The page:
Electric truck pioneer Tevva announced that it has received £4.2 million, the majority share of a £5.7 million total grant from the UK’s Advanced Propulsion Centre (APC).
The London-based company will use the finance for the development of Tevva’s next-generation, zero-emission, long-range medium-duty trucks (7.5 to 19t Gross Vehicle Weight).
Ken Scott, Chief Engineer at Tevva, says: “We are humbled and proud to be receiving this grant to continue developing Tevva’s groundbreaking technology in the EV market. We are developing zero-emission solutions for higher weight class “return to base” logistics vehicles that offer true cost of ownership benefit, compared to existing diesel offerings, with extended range – which is truly revolutionary for our industry. This funding will help make this a reality in the near future.”
7.5-tonne electric truck
Last month, the UK company has unveiled the new Tevva Truck – the first British-designed 7.5-tonne electric truck intended for mass production.
It offers a range of up to 250 km in fully electric form or up to 500 km with its patented range extender technology REX, which has now been upgraded to use hydrogen fuel cells.
Advancing SANGREAL Project
Further, the grant will be used to advance the SANGREAL Project, a £12.2 million collaboration between Tevva and Advanced Electric Machines (AEM).
SANGREAL will create and safeguard vital UK-based research and manufacturing jobs, delivering cost and environmental benefits to the industry and to social stakeholders, and the public.
The project involves the design and development of an innovative electric transaxle and intelligent vehicle propulsion control system with onboard telematics designed to optimise the use of the H2 Fuel Cell Range extender.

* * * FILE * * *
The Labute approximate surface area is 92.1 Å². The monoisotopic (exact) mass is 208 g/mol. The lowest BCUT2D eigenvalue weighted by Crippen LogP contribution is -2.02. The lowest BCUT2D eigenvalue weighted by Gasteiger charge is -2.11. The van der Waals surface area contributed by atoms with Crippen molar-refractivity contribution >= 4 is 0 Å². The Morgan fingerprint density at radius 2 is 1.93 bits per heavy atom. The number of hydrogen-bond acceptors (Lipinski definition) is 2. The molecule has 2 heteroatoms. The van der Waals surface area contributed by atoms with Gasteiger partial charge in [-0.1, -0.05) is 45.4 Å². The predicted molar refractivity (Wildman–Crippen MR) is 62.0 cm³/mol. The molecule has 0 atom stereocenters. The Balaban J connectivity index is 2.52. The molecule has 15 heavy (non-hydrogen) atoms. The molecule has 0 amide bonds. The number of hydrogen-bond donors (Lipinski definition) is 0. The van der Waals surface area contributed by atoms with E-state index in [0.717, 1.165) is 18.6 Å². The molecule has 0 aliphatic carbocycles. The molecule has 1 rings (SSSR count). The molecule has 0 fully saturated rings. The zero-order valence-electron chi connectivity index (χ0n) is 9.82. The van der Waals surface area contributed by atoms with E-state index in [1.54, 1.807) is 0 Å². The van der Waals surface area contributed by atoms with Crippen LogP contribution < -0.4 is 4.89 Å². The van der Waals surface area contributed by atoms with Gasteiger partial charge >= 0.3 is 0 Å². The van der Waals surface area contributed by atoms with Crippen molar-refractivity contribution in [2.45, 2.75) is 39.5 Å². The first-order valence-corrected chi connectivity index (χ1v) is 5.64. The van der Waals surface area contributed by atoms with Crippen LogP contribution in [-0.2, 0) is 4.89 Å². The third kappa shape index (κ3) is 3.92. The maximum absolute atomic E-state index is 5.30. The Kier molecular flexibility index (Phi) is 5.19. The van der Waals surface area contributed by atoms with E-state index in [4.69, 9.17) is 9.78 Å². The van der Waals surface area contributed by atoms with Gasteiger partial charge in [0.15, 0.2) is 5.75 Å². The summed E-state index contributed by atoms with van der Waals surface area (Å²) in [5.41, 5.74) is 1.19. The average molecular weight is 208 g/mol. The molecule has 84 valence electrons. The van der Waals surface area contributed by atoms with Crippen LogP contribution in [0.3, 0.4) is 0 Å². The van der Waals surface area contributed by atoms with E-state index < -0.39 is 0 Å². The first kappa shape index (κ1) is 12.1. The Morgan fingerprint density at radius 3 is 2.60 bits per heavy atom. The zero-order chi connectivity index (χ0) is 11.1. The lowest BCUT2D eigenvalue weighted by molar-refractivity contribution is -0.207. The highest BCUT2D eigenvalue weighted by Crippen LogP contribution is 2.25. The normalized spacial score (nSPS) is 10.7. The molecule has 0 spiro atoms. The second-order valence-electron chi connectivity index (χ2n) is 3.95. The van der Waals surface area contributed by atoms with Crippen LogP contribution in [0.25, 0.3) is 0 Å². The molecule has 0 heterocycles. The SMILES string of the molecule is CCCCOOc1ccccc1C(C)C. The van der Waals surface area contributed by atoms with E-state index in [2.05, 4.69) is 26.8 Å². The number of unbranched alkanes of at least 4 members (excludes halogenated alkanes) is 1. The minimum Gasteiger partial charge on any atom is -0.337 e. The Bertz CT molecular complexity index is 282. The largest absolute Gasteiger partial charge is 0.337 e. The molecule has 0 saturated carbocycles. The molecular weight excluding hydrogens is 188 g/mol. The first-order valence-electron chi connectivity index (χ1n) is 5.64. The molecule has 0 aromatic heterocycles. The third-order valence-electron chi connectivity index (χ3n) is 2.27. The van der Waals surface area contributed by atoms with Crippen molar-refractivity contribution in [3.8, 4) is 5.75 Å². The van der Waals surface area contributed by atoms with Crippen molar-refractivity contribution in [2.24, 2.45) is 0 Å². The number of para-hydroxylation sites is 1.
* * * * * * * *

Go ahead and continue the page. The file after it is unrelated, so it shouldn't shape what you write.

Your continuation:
Jon Beasley, Business Development and Programmes Director at the Advanced Propulsion Centre, says, “The automotive industry is at a pivotal point. Great ideas will not move the dial on decarbonisation unless they are on the road and taking the place of more polluting technology.
“The future movement of people and goods needs to be efficient and green. There has been real progress in the decarbonisation of cars to meet the UK Government’s plans to phase-out sales of new petrol and diesel cars and vans from 2030. However, the pathways for Medium and Heavy duty and long-range transport are less clear.”
“Further innovation and technology development is needed to decarbonise our buses, HDVs, and off-highway vehicles and this is why we are delighted to be supporting Tevva and Advanced Electric Machines to deliver ground-breaking projects such SANGREAL.”
James Widmer, CEO of Advanced Electric Machines, says, “These new technologies, when deployed, are expected to deliver market-leading performance. We are impressed by Tevva’s progress and see the true potential in the company to develop groundbreaking technology to sustain heavy weighted zero-emission trucks. We are confident that the funding provided by this grant will help drive the clean freight industry forward.”